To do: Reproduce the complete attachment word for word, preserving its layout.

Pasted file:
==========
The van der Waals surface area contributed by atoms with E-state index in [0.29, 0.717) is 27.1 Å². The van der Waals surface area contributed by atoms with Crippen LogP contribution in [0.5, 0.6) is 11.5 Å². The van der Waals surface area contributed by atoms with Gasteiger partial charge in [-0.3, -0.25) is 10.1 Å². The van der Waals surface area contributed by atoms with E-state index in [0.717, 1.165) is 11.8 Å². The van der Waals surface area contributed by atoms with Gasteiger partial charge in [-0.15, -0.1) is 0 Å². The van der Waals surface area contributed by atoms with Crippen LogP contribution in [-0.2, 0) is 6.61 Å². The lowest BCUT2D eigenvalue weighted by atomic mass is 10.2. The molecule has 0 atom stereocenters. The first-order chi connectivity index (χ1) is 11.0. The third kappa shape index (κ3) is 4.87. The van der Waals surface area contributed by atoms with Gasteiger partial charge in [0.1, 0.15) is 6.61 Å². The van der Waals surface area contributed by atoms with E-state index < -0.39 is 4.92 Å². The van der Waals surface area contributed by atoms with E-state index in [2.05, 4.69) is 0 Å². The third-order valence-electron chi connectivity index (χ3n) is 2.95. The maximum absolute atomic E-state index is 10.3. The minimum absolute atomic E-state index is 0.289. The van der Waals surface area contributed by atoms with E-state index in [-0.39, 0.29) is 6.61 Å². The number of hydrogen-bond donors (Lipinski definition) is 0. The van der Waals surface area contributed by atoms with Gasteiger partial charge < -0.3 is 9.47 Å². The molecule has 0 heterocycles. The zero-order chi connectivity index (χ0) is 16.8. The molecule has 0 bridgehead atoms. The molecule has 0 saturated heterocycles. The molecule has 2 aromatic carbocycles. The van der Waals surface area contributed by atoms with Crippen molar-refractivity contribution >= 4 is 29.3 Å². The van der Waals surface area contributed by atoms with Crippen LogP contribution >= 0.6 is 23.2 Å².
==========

The van der Waals surface area contributed by atoms with E-state index in [0.29, 0.717) is 27.1 Å². The van der Waals surface area contributed by atoms with Crippen LogP contribution in [0.5, 0.6) is 11.5 Å². The van der Waals surface area contributed by atoms with Gasteiger partial charge in [-0.3, -0.25) is 10.1 Å². The van der Waals surface area contributed by atoms with E-state index in [0.717, 1.165) is 11.8 Å². The van der Waals surface area contributed by atoms with Gasteiger partial charge in [-0.15, -0.1) is 0 Å². The van der Waals surface area contributed by atoms with Crippen LogP contribution in [-0.2, 0) is 6.61 Å². The lowest BCUT2D eigenvalue weighted by atomic mass is 10.2. The molecule has 0 atom stereocenters. The first-order chi connectivity index (χ1) is 11.0. The third kappa shape index (κ3) is 4.87. The van der Waals surface area contributed by atoms with Gasteiger partial charge in [0.1, 0.15) is 6.61 Å². The van der Waals surface area contributed by atoms with E-state index < -0.39 is 4.92 Å². The van der Waals surface area contributed by atoms with E-state index in [2.05, 4.69) is 0 Å². The third-order valence-electron chi connectivity index (χ3n) is 2.95. The maximum absolute atomic E-state index is 10.3. The minimum absolute atomic E-state index is 0.289. The van der Waals surface area contributed by atoms with E-state index in [-0.39, 0.29) is 6.61 Å². The number of hydrogen-bond donors (Lipinski definition) is 0. The van der Waals surface area contributed by atoms with Gasteiger partial charge < -0.3 is 9.47 Å². The molecule has 0 heterocycles. The zero-order chi connectivity index (χ0) is 16.8. The molecule has 0 bridgehead atoms. The molecule has 0 saturated heterocycles. The molecule has 2 aromatic carbocycles. The van der Waals surface area contributed by atoms with Crippen molar-refractivity contribution >= 4 is 29.3 Å². The van der Waals surface area contributed by atoms with Crippen LogP contribution >= 0.6 is 23.2 Å².